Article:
“This grant will help eliminate three highway-rail grade crossings along a critical stretch of Highway 12 in downtown Aberdeen that cut the community in half. It will improve safety and reduce congestion for freight bound for the Port of Grays Harbor,” said Senator Cantwell. “With each train blocking access to Olympic Gateway Plaza for up to half an hour, this project is sorely needed to reduce delays and ensure emergency vehicles can access the area.”

The grant will allow the City to complete the planning phase of the project, which will eliminate three at-grade rail crossings that currently separate Highway 12 from the city’s main commercial area. It will also reduce delays to the Port of Grays Harbor. Currently, US-12 carries 28,000 vehicles per day, and trains can block the seven at-grade crossings in the corridor for up to 30 minutes per train. The rail crossings also delay truck traffic to the Port of Grays Harbor, which supports approximately 1,500 jobs. With completion of the planning phase, the City will be eligible to apply for Senator Cantwell’s new $3 billion highway-rail crossing elimination grant program to complete construction. 

In July, Senator Cantwell joined colleagues in sending a letter of support for the grant to Secretary of Transportation Pete Buttigieg. In June, she visited Aberdeen to talk about funding for rail crossings improvements with local leaders.

“I very much want to thank Senator Cantwell, Senator Murray, and Congressman Kilmer for all their hard work and ongoing efforts to deliver federal funding for this critical stretch of Highway 12 in downtown Aberdeen. All of our Federal Representatives have made direct requests on our behalf to advance this project through Congress and the Department of Transportation’s Grant process, and I am grateful for their partnership and support. This investment will produce real results through this pivotal freight corridor, not only for the City of Aberdeen, but across our region’s economy. I will continue to push for investments that help our transportation infrastructure become more efficient, safer, and produce benefits for our entire community, and I look forward to working with our outstanding federal partners to accomplish these goals,” Aberdeen Mayor Pete Schave said about the grant announcement.

Hoquiam Mayor Ben Winkelman said, “This project will greatly improve the US -12 freight corridor by developing our rail infrastructure to provide for lasting growth into the future. I am thankful to Senator Cantwell, Senator Murray, and Congressman Kilmer for their attention to this project and their ongoing partnership with the City of Hoquiam. Freight mobility is central to advancing our economy and sustaining efficient rail movement between the Port and our City. I appreciate our Federal Delegation’s ongoing collaboration on these efforts and applaud our joint efforts in securing this grant.”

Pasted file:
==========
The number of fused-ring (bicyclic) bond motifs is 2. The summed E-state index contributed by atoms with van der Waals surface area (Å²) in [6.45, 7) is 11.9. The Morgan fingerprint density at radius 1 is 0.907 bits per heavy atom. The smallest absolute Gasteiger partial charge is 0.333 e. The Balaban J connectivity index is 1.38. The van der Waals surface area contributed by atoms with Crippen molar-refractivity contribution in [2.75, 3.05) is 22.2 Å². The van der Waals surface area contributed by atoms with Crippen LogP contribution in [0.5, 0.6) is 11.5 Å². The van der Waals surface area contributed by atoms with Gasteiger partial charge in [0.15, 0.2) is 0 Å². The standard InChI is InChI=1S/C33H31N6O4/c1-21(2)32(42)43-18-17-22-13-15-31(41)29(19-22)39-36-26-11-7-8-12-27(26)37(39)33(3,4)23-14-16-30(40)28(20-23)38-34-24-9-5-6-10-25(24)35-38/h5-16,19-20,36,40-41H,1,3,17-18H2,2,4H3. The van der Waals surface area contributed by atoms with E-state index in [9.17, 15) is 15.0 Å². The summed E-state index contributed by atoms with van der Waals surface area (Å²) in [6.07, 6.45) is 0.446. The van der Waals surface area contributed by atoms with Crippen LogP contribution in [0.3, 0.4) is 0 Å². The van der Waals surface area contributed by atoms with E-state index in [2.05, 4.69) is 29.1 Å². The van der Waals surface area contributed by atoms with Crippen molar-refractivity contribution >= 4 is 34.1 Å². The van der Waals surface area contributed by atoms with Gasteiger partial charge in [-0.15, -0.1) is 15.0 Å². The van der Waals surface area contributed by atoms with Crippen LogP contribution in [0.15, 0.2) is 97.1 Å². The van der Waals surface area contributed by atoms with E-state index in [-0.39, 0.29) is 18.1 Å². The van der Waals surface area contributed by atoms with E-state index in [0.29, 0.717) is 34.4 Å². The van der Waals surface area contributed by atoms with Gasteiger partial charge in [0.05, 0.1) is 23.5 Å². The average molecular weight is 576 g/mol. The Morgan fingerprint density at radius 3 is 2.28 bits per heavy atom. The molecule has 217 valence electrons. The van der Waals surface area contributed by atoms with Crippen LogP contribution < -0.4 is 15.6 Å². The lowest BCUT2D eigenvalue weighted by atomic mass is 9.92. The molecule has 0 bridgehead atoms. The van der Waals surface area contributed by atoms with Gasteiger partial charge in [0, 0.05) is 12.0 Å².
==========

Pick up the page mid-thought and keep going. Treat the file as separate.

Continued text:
Granite Falls Bridge #102, Snohomish County -- $22.1 million  

“The Mountain Loop Highway is a critical alternative route to Darrington and other communities in the North Stillaguamish Valley for both residents and freight. Tragedies like the Oso mudslide have shown the importance of improving these routes. This grant will replace the most deteriorated bridge in Snohomish County with a new, wider structure across the South Fork of the Stillaguamish River to ensure this route remains open,” said Senator Cantwell.

This grant will fully fund the replacement of Granite Falls Bridge #102, which crosses the South Fork of the Stillaguamish River on the Mountain Loop Highway, 1.5 miles outside of the city of Granite Falls. The bridge, built in 1934, is the sole southern access route for the more than 60,000 annual visitors to the area’s hiking and mountain biking trails, and gravel quarry and logging operations that employ over 270 workers. It is also an alternative access route for Darrington and other communities in the North Stillaguamish Valley.

Granite Falls Bridge #102 is the highest priority bridge in need of replacement in Snohomish County and with funding secured, construction is estimated for completion by 2026. In July, Senator Cantwell joined colleagues in sending a letter of support for the grant to Secretary of Transportation Pete Buttigieg.  

“We are incredibly grateful to Sen. Cantwell, Rep. DelBene, the U.S. Department of Transportation, the members of our congressional delegation, and many others for helping us secure a $22.1 million RAISE grant to fund the replacement of the Granite Falls Bridge,” said Snohomish County Executive Dave Somers. “We have been working for many years to fix this key link in our north county transportation network, and now we can finally get down to work. The replacement of this vital bridge will ensure people and goods can get to where they need to go. Our economy and the vitality of our community depend on maintaining our infrastructure.”

RAISE Grants Awarded to Washington State in the Last Five Years include:

  • $10 million for the Port of Everett’s South Terminal Modernization Project (2016) 
  • $9.02 million for Spokane Valley’s Barker Road Grade Separation Project (2017) 
  • $5.6 million for WSDOT’s Rural Rail Rehabilitation project in Whitman, Spokane, and Lincoln Counties. (2018) 
  • $14.3 million for Spokane County’s Geiger Boulevard Infrastructure Improvement Project (2018)  
  • $11.3 million for Spokane Airport’s Rail-Truck Transload Facility Project (2019) 
  • $17.75 million for the Port of Everett’s Mills to Maritime Cargo Terminal Project (2020) 
  • $7.01 million for the City of Ridgefield’s Pioneer Street Extension Project (2020)  
  • $5 million for the Port of Hood River’s White Salmon/Hood River Interstate Bridge Replacement Project (2020)  

The letter of support for East Marginal Way can be found HERE, Snohomish County HERE, Port of Longview HERE, and Aberdeen HERE.